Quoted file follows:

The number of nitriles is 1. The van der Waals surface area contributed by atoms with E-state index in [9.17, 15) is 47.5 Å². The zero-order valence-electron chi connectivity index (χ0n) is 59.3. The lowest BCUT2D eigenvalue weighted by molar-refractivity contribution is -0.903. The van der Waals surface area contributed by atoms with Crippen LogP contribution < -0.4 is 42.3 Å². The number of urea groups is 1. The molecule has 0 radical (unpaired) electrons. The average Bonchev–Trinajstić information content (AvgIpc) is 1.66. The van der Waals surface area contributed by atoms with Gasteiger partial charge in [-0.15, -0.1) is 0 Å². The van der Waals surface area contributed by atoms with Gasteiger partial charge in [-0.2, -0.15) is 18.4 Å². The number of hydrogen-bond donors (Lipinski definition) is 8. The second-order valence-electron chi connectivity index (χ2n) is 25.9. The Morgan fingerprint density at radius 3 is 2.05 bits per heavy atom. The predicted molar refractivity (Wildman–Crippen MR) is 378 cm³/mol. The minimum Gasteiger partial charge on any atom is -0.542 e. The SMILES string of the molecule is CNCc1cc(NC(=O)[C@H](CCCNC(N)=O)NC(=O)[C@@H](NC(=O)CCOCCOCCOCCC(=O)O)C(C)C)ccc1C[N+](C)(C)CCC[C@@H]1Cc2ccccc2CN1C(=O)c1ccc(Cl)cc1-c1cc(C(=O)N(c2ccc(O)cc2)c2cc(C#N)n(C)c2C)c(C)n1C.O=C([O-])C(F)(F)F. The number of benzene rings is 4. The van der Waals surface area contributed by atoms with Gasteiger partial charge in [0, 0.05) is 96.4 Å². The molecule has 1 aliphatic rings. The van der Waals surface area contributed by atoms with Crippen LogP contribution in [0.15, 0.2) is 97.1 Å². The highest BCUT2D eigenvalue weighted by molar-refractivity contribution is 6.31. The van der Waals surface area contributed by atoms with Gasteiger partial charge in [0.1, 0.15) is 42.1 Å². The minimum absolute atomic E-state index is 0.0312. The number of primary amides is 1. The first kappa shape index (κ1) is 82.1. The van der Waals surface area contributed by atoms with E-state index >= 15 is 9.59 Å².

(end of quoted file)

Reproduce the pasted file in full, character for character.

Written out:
The number of nitriles is 1. The van der Waals surface area contributed by atoms with E-state index in [9.17, 15) is 47.5 Å². The zero-order valence-electron chi connectivity index (χ0n) is 59.3. The lowest BCUT2D eigenvalue weighted by molar-refractivity contribution is -0.903. The van der Waals surface area contributed by atoms with Crippen LogP contribution < -0.4 is 42.3 Å². The number of urea groups is 1. The molecule has 0 radical (unpaired) electrons. The average Bonchev–Trinajstić information content (AvgIpc) is 1.66. The van der Waals surface area contributed by atoms with Gasteiger partial charge in [-0.15, -0.1) is 0 Å². The van der Waals surface area contributed by atoms with Gasteiger partial charge in [-0.2, -0.15) is 18.4 Å². The number of hydrogen-bond donors (Lipinski definition) is 8. The second-order valence-electron chi connectivity index (χ2n) is 25.9. The Morgan fingerprint density at radius 3 is 2.05 bits per heavy atom. The predicted molar refractivity (Wildman–Crippen MR) is 378 cm³/mol. The minimum Gasteiger partial charge on any atom is -0.542 e. The SMILES string of the molecule is CNCc1cc(NC(=O)[C@H](CCCNC(N)=O)NC(=O)[C@@H](NC(=O)CCOCCOCCOCCC(=O)O)C(C)C)ccc1C[N+](C)(C)CCC[C@@H]1Cc2ccccc2CN1C(=O)c1ccc(Cl)cc1-c1cc(C(=O)N(c2ccc(O)cc2)c2cc(C#N)n(C)c2C)c(C)n1C.O=C([O-])C(F)(F)F. The number of benzene rings is 4. The van der Waals surface area contributed by atoms with Gasteiger partial charge in [0, 0.05) is 96.4 Å². The molecule has 1 aliphatic rings. The van der Waals surface area contributed by atoms with Crippen LogP contribution in [0.15, 0.2) is 97.1 Å². The highest BCUT2D eigenvalue weighted by molar-refractivity contribution is 6.31. The van der Waals surface area contributed by atoms with Gasteiger partial charge in [0.1, 0.15) is 42.1 Å². The minimum absolute atomic E-state index is 0.0312. The number of primary amides is 1. The first kappa shape index (κ1) is 82.1. The van der Waals surface area contributed by atoms with E-state index >= 15 is 9.59 Å².